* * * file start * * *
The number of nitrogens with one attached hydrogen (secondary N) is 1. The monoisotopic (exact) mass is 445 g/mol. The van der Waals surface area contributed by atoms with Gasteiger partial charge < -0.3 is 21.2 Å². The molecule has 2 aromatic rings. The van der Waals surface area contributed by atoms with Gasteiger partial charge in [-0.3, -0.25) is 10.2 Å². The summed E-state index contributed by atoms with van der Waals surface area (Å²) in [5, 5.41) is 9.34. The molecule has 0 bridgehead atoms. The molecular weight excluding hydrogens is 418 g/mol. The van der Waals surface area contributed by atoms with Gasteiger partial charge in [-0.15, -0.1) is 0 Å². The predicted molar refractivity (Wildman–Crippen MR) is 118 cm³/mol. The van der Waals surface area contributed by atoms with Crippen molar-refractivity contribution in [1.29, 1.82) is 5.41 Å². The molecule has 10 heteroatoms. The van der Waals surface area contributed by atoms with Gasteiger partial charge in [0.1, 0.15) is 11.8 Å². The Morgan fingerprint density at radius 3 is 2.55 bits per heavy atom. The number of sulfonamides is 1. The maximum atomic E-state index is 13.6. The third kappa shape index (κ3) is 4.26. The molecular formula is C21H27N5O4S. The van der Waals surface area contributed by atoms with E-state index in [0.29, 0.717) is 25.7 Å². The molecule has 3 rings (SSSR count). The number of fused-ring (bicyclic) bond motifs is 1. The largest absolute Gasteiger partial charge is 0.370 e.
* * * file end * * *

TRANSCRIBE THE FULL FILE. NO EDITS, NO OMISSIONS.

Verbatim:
The number of nitrogens with one attached hydrogen (secondary N) is 1. The monoisotopic (exact) mass is 445 g/mol. The van der Waals surface area contributed by atoms with Gasteiger partial charge < -0.3 is 21.2 Å². The molecule has 2 aromatic rings. The van der Waals surface area contributed by atoms with Gasteiger partial charge in [-0.3, -0.25) is 10.2 Å². The summed E-state index contributed by atoms with van der Waals surface area (Å²) in [5, 5.41) is 9.34. The molecule has 0 bridgehead atoms. The molecular weight excluding hydrogens is 418 g/mol. The van der Waals surface area contributed by atoms with Gasteiger partial charge in [-0.15, -0.1) is 0 Å². The predicted molar refractivity (Wildman–Crippen MR) is 118 cm³/mol. The van der Waals surface area contributed by atoms with Crippen molar-refractivity contribution in [1.29, 1.82) is 5.41 Å². The molecule has 10 heteroatoms. The van der Waals surface area contributed by atoms with Gasteiger partial charge in [0.1, 0.15) is 11.8 Å². The Morgan fingerprint density at radius 3 is 2.55 bits per heavy atom. The number of sulfonamides is 1. The maximum atomic E-state index is 13.6. The third kappa shape index (κ3) is 4.26. The molecular formula is C21H27N5O4S. The van der Waals surface area contributed by atoms with E-state index in [0.29, 0.717) is 25.7 Å². The molecule has 3 rings (SSSR count). The number of fused-ring (bicyclic) bond motifs is 1. The largest absolute Gasteiger partial charge is 0.370 e.